I believe that’s all he’s known for—American Psycho has always been a flashpoint for debate. The novel by Brett Easton Ellis was notoriously shelved by its first publisher due to controversy around its portrayals of violence. As a result, it’s hardly unexpected that the film adaptation (which came out nine years after the novel) has sparked controversy. The majority of the debate surrounding American Psycho originates from how people perceive it: is it a critique of 1980s yuppie culture’s materialism and superficiality? Or does the film’s extravagance praise this way of life? What about the film’s violence, which is disproportionately directed at women? Some consider American Psycho to be a feminist classic, while others consider it to be sexist. Which is it, then? What are we supposed to think of Patrick Bateman as an anti-hero or a villain? Or… none of the aforementioned options?
The film American Psycho is set in 1988, during the heyday of the wealthy Wall Street yuppie. Patrick Bateman is the epitome of this stereotype: he’s a dashing, well-heeled businessman who is far more interested in dining at the hottest restaurants than in really working. On the surface, Bateman’s life appears to be perfect; he has a lovely fiancee and a close-knit group of friends… But dig a bit deeper, and you’ll discover he despises them all. Patrick also murders homeless men and women as a “side business.”
After brutally murdering a business competitor, Paul Allen, Patrick’s life begins to disintegrate, and a detective begins to investigate him as a suspect. As Patrick slips into madness and embarks on a gruesome killing spree, the barrier between fact and fiction blurs. Despite murdering scores of individuals, though, no one appears to mind. In fact, there appear to be no bodies. So, what’s going on? Is it true that Patrick killed someone? Was it all a figment of his imagination?
The film American Psycho satirizes the 1980s’ superficial materialistic lifestyle. The movie revels in excess, from the lavish feasts
“Our pasta tonight is a squid ravioli in a lemon-grass broth.”
…To Bateman’s over-indulgent morning routine.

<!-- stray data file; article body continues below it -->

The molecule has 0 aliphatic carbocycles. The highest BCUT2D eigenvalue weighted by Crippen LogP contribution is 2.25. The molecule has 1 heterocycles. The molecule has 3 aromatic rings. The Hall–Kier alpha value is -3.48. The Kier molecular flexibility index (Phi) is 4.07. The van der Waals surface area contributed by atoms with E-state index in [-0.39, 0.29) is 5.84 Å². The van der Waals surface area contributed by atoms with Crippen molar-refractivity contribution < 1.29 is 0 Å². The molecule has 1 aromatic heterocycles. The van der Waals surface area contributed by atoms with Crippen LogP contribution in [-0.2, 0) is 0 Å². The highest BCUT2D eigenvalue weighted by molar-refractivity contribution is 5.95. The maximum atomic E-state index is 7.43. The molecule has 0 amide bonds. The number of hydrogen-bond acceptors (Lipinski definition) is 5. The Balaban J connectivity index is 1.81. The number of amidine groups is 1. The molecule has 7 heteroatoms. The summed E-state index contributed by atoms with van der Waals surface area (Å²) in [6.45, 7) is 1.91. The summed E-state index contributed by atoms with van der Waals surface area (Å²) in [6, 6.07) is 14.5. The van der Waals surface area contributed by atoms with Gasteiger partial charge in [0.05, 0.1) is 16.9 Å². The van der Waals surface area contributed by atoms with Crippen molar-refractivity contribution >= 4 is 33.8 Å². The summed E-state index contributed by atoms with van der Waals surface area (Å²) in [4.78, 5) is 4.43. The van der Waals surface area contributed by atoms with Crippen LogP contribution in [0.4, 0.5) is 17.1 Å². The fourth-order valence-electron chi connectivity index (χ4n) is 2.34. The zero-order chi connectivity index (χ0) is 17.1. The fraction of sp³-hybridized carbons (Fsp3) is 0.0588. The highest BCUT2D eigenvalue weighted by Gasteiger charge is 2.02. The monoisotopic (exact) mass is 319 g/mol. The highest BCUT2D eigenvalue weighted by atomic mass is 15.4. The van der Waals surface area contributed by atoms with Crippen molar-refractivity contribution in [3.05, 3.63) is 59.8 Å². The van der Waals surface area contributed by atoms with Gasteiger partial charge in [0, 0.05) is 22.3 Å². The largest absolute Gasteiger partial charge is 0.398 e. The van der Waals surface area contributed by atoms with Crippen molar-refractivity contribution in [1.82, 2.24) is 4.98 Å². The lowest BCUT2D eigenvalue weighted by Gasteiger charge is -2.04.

“I believe in taking care of myself, in a balanced diet, in a rigorous exercise routine.”
Patrick is preoccupied with maintaining his position among the rich Wall Streeters, whether it’s getting a reservation at Dorsia (the hottest restaurant in town) or maintaining his grooming. Patrick Bateman is preoccupied with the details that characterize his status: his bedsheets.
“You can’t bleach a Cerruti! You can only find those sheets in Santa Fe. They’re very expensive sheets”
His skin care routine
“I use a deep pore-cleanser lotion. In the shower, I use a water-activated gel cleanser, then a honey-almond body scrub, and on the face an exfoliating gel scrub.”
And his business cards. Mostly, his business cards.
Everything in Patrick Bateman’s life is commodified and graded, and it’s all used to demonstrate his supposed superiority over others. Material things in American Psycho are used to remark on the superficiality of its characters; everyone in the film is vacuous and self-absorbed, far more concerned with how they appear and how others perceive them than with the actual conflicts taking place in their immediate surroundings. Dinner chats regarding ‘the status of the world’ are peppered throughout the film. When Price brings up the genocide in Sri Lanka, Bateman outsmarts him by pointing him that the true issue they should all be concerned about is– “Well, we have to end apartheid for one. And slow down the nuclear arms race, stop terrorism and world hunger. But we can’t ignore our social needs either. We have to stop people from abusing the welfare system. We have to provide food and shelter for the homeless and oppose racial discrimination and promote civil rights while also promoting equal rights for women but change the abortion laws to protect the right to life yet still somehow maintain women’s freedom of choice…” Patrick, on the other hand, is just interested in leveraging these real-world difficulties to prove he’s better than Price. When faced with a homeless guy, Bateman refuses to provide him food, shelter, or money… He just stabs him brutally. Later, when Price inquires about Patrick’s thoughts on the Iran-Contra crisis, Bateman discloses his genuine sentiments about these global conflicts: “Whatever…”
Patrick is frequently confused for other people: Paul thinks he’s Marcus, another business acquaintance; later, Patrick’s lawyer believes he’s Davis. This emphasizes Patrick’s and his friend’s deception in their way of life. Nobody cares about the other people around them in a society obsessed with gaining stuff at all costs; everyone is the same and utterly replaceable. The clothes and jewels they wear, the boats they party on, and the restaurants they dine in are all that concerns.
Class is a competition in American Psycho, reflecting Thorstein Veblen’s beliefs on what he labels The Leisure Class’s particularly ostentatious consumerism. The “consumption of commodities as a demonstration of monetary power… It is a way of reputability to the gentleman of leisure,” according to Veblen. Basically, you have to show that you’re superior than everyone else, whether it’s with a bigger house, richer clothing, or brighter jewellery.